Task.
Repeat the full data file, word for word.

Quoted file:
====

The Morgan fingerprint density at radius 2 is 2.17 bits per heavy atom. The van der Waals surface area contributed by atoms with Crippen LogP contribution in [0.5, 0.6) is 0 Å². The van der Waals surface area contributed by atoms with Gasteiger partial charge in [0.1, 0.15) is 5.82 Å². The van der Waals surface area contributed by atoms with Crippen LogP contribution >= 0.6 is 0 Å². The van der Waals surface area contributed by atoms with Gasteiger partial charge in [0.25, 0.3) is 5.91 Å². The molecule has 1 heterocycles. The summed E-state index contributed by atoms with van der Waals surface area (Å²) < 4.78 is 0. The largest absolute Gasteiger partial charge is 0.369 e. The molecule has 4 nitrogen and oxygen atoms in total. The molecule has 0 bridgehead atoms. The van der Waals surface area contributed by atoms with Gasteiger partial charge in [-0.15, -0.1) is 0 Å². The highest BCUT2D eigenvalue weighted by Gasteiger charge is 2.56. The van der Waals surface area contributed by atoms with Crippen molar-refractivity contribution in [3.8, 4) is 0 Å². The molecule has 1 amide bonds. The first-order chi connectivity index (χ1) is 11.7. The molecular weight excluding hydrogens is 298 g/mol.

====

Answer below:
The Morgan fingerprint density at radius 2 is 2.17 bits per heavy atom. The van der Waals surface area contributed by atoms with Crippen LogP contribution in [0.5, 0.6) is 0 Å². The van der Waals surface area contributed by atoms with Gasteiger partial charge in [0.1, 0.15) is 5.82 Å². The van der Waals surface area contributed by atoms with Crippen LogP contribution >= 0.6 is 0 Å². The van der Waals surface area contributed by atoms with Gasteiger partial charge in [0.25, 0.3) is 5.91 Å². The molecule has 1 heterocycles. The summed E-state index contributed by atoms with van der Waals surface area (Å²) < 4.78 is 0. The largest absolute Gasteiger partial charge is 0.369 e. The molecule has 4 nitrogen and oxygen atoms in total. The molecule has 0 bridgehead atoms. The van der Waals surface area contributed by atoms with Gasteiger partial charge in [-0.15, -0.1) is 0 Å². The highest BCUT2D eigenvalue weighted by Gasteiger charge is 2.56. The van der Waals surface area contributed by atoms with Crippen molar-refractivity contribution in [3.8, 4) is 0 Å². The molecule has 1 amide bonds. The first-order chi connectivity index (χ1) is 11.7. The molecular weight excluding hydrogens is 298 g/mol.